MS: The Marlies have won the North Division two seasons in row.  Are you excited, or nervous to be stepping into that? Seems like a tough act to follow.

SS: Well, everyone’s telling me it’s going to be a struggle, but the expectation for coaches doesn’t change.  We want to make sure that we’re in contention.  We’re going to give an opportunity to our young players early, but then it’s going to be up to them to take advantage of that.

MS: Have Derek King and Gord Dineen helped in getting you prepared for the season? What’s the next step?

SS: They have been.  We’ll see [Leafs video coach] Chris Dennis tomorrow. We hired a new video coach, Mark Phalon, from Northeastern.  So we’ll meet now as a staff and get our technical plan in place.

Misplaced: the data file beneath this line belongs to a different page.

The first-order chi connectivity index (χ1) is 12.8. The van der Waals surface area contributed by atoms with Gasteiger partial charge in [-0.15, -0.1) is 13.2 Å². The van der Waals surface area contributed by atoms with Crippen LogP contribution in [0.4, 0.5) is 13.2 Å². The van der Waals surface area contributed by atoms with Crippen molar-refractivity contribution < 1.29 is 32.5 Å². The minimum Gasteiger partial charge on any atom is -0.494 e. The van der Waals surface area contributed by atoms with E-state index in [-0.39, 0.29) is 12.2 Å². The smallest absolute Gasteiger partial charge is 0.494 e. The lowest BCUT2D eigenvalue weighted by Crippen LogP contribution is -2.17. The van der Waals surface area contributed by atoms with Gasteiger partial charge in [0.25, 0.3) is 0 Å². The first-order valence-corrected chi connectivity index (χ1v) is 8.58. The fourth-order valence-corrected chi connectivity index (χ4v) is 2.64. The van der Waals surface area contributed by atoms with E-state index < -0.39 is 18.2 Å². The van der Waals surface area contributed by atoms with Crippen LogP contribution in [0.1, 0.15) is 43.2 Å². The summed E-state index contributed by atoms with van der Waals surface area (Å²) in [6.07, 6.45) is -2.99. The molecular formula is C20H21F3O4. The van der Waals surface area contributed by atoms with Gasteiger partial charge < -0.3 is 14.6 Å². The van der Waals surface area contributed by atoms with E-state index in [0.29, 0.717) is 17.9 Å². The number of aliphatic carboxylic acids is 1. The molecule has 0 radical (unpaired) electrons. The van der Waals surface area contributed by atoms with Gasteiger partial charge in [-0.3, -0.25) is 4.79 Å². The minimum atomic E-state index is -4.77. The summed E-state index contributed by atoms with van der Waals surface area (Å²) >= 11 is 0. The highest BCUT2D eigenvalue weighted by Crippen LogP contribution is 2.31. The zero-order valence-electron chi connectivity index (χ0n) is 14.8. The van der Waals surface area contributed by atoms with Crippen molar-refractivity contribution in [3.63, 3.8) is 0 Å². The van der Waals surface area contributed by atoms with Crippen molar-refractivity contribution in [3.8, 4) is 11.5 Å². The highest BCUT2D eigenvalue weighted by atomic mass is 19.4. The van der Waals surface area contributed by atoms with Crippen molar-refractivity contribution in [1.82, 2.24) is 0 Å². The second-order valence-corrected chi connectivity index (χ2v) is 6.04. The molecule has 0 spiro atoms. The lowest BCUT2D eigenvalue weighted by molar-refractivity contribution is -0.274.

MS: You also hired a new goalie coach

SS: Piero Greco, yeah.

MS: What can you tell me about him?

SS: Passionate, hard working.  He’s very demanding of his goaltenders: he expects perfection. He takes a lot of pride in his work and expects the same of those around him.

MS: What do you think his impact will be on a guy like Garret Sparks?

SS: He knows Garret from junior, we saw him a lot when he was in Guelph.  I’m sure they’ll get off on the right foot.  I try to give people  as much autonomy as possible and I think Piero will be a great mentor for Sparksy.

MS: Have you been able to figure out a roster in your head, or are you waiting till the end of September when you’ll know about Holzer or Brennan.

SS:  Well, I’ve got a wish list, yeah, and Smitty’s [Trevor Smith] on it too.  Sure, we’ve got depth charts, but ultimately it’s about if they’re able to play for Randy.  So, for me it’s wait and see.